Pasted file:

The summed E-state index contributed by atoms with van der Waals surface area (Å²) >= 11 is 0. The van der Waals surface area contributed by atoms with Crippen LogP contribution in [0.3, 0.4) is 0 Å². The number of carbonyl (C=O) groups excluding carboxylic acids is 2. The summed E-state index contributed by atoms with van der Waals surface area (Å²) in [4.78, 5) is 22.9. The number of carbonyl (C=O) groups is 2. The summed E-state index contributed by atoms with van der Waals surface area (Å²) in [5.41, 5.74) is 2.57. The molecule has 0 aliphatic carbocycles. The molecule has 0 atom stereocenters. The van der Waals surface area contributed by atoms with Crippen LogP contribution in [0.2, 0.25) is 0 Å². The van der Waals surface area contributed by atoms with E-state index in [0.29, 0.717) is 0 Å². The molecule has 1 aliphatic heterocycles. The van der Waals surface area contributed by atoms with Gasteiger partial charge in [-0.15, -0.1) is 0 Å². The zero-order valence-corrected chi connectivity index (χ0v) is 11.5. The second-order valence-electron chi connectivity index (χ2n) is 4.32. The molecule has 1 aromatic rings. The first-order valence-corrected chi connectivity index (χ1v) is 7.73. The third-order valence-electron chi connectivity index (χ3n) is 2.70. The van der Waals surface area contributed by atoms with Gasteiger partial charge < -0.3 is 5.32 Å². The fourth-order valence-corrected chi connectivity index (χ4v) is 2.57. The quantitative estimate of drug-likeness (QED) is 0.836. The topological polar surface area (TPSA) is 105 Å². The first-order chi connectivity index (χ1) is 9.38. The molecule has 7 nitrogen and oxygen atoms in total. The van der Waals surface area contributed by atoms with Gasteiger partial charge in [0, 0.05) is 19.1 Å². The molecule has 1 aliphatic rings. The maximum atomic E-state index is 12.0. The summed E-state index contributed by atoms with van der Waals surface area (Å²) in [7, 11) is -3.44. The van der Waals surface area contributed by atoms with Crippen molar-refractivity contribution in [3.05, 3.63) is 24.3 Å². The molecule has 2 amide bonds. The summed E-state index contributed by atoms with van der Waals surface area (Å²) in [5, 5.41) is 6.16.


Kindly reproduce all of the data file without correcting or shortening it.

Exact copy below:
The summed E-state index contributed by atoms with van der Waals surface area (Å²) >= 11 is 0. The van der Waals surface area contributed by atoms with Crippen LogP contribution in [0.3, 0.4) is 0 Å². The number of carbonyl (C=O) groups excluding carboxylic acids is 2. The summed E-state index contributed by atoms with van der Waals surface area (Å²) in [4.78, 5) is 22.9. The number of carbonyl (C=O) groups is 2. The summed E-state index contributed by atoms with van der Waals surface area (Å²) in [5.41, 5.74) is 2.57. The molecule has 0 aliphatic carbocycles. The molecule has 0 atom stereocenters. The van der Waals surface area contributed by atoms with Crippen LogP contribution in [0.2, 0.25) is 0 Å². The van der Waals surface area contributed by atoms with E-state index in [0.29, 0.717) is 0 Å². The molecule has 1 aliphatic heterocycles. The van der Waals surface area contributed by atoms with Gasteiger partial charge in [-0.15, -0.1) is 0 Å². The zero-order valence-corrected chi connectivity index (χ0v) is 11.5. The second-order valence-electron chi connectivity index (χ2n) is 4.32. The molecule has 1 aromatic rings. The first-order valence-corrected chi connectivity index (χ1v) is 7.73. The third-order valence-electron chi connectivity index (χ3n) is 2.70. The van der Waals surface area contributed by atoms with Gasteiger partial charge < -0.3 is 5.32 Å². The fourth-order valence-corrected chi connectivity index (χ4v) is 2.57. The quantitative estimate of drug-likeness (QED) is 0.836. The topological polar surface area (TPSA) is 105 Å². The first-order chi connectivity index (χ1) is 9.38. The molecule has 7 nitrogen and oxygen atoms in total. The van der Waals surface area contributed by atoms with Gasteiger partial charge in [0, 0.05) is 19.1 Å². The molecule has 1 aliphatic rings. The maximum atomic E-state index is 12.0. The summed E-state index contributed by atoms with van der Waals surface area (Å²) in [7, 11) is -3.44. The van der Waals surface area contributed by atoms with Crippen molar-refractivity contribution in [3.05, 3.63) is 24.3 Å². The molecule has 2 amide bonds. The summed E-state index contributed by atoms with van der Waals surface area (Å²) in [5, 5.41) is 6.16.